Fracking has always been a part of drilling. The new part of the process is horizontal drilling.
“People don’t equate drilling with fracking,” Richardson said. “I don’t think most people understand if you ban fracking, you effectively ban drilling.”
Starting a well
Companies start the drilling process on about a 3-acre pad of land, which allows for the many trucks that become part of an oil and gas drilling process.
The process begins with vertical drilling. A drilling rig is brought on site to drill the well, which will go to depths of up to 10,000 feet below the surface. This process can take from a week to 10 days, depending on the site.
Drilling stops initially below the water table so the well can be encased in cement to prevent anything from the well leaking into the water table. Once the casing is completed, a 7-inch drill bit will drill more than a mile to get to the formation in which to frac, usually the Niobrara or Codell formations, both stacked beneath several impermeable rock formations. Once the drill bit hits bottom, or the “pay zone,” the company will drill what is called the “bend,” which is the curve the well takes to get into the horizontal portion of the zone. The bend alone could take up to two days to drill.
Throughout the drilling process, drilling mud is pumped in to cool the drill bit and act as a means for the resulting debris to leave the well.
Up to twelve semi trucks all running together provide the horsepower to the wellhead for the fracking process.
The horizontal portion of the well then is drilled for an additional 4,000 feet to 10,000 feet, then encased in cement, with a 4-inch metal pipe in the center to allow for the oil and gas to flow to the surface. At this point, the well is just a hole drilled into the ground, with a cement barrier between the pipe, the formations and water table.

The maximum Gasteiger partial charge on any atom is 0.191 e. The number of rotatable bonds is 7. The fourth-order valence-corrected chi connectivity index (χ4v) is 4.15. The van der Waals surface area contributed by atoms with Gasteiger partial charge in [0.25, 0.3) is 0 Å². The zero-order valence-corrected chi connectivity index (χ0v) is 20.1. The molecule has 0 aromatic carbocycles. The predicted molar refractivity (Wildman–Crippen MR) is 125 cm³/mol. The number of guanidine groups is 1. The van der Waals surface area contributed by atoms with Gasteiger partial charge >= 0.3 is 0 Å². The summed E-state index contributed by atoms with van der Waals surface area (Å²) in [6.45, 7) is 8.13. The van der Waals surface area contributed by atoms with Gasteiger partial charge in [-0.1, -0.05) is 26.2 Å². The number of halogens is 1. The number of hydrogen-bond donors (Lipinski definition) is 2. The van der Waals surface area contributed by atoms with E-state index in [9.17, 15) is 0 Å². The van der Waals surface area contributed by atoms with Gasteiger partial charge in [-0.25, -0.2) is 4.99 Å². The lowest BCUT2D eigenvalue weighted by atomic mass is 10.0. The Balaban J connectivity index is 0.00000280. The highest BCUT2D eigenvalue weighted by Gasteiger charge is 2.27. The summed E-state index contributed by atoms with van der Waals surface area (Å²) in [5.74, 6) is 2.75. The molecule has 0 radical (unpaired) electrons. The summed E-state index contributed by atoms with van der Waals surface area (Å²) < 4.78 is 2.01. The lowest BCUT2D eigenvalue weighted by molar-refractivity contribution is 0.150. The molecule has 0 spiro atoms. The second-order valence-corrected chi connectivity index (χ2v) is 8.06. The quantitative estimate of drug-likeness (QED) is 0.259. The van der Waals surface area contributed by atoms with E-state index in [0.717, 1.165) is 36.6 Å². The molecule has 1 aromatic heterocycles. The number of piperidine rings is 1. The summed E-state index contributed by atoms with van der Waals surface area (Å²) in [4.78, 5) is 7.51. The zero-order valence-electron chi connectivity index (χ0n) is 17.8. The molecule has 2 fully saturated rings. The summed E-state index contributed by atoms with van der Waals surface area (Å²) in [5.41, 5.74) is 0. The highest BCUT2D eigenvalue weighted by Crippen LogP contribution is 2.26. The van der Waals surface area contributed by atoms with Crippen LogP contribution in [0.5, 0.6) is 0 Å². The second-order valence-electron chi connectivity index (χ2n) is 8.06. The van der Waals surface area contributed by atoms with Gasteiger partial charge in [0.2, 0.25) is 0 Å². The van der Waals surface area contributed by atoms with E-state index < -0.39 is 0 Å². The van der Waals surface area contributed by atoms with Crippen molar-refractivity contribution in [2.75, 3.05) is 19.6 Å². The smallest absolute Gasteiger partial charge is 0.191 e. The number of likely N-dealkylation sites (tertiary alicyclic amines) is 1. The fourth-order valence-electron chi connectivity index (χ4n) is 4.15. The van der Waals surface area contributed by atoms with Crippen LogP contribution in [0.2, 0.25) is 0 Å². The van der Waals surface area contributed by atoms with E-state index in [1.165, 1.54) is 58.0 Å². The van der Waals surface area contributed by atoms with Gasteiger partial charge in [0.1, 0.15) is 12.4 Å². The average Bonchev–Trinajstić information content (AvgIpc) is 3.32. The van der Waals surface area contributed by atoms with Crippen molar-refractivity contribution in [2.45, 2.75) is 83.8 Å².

The rig is packed up and activity stops until fracking is scheduled. Sometimes it can wait for weeks before a fracking crew is able to get there. Sometimes it takes a couple of days.
The actual fracking process uses a lot of machinery capable of driving the fluid down more than a mile, and a lot of science to calculate the exact mixtures of everything from chemicals and water and sand to the pressure it takes to crack tiny little fissures into rocks, more than a mile beneath the surface.
Sand, water and chemical additives are pumped into the well at high pressures, so as to crack the rock in different stages in the horizontal (parallel to the surface) portion of the well.
“To open fractures at bottom-hole pressures in the Niobrara, you probably need downhole pressures of 10,000 psi or so to open the rocks,” Weijers said.
The chemicals do not erode the rock to create the cracks or fracs — it’s the high pressure of the water that opens them up. The chemicals, such as guar gum, which also are in many foods we eat, are added to help the water to gel, allowing the sand an easier vehicle in which to move.
“When it’s thicker, it does a better job of carrying sand downhole,” Weijers said. “If you think about a handful of sand at a lake, and you put it in water, the sand will settle quickly to the bottom of the lake. We don’t want that to happen in factures.”
Those cracks, now held open by the tiny kernels of sand, release the trapped oil and gas inside, which flow back to the surface after the downward pressure from fluids is released from the well.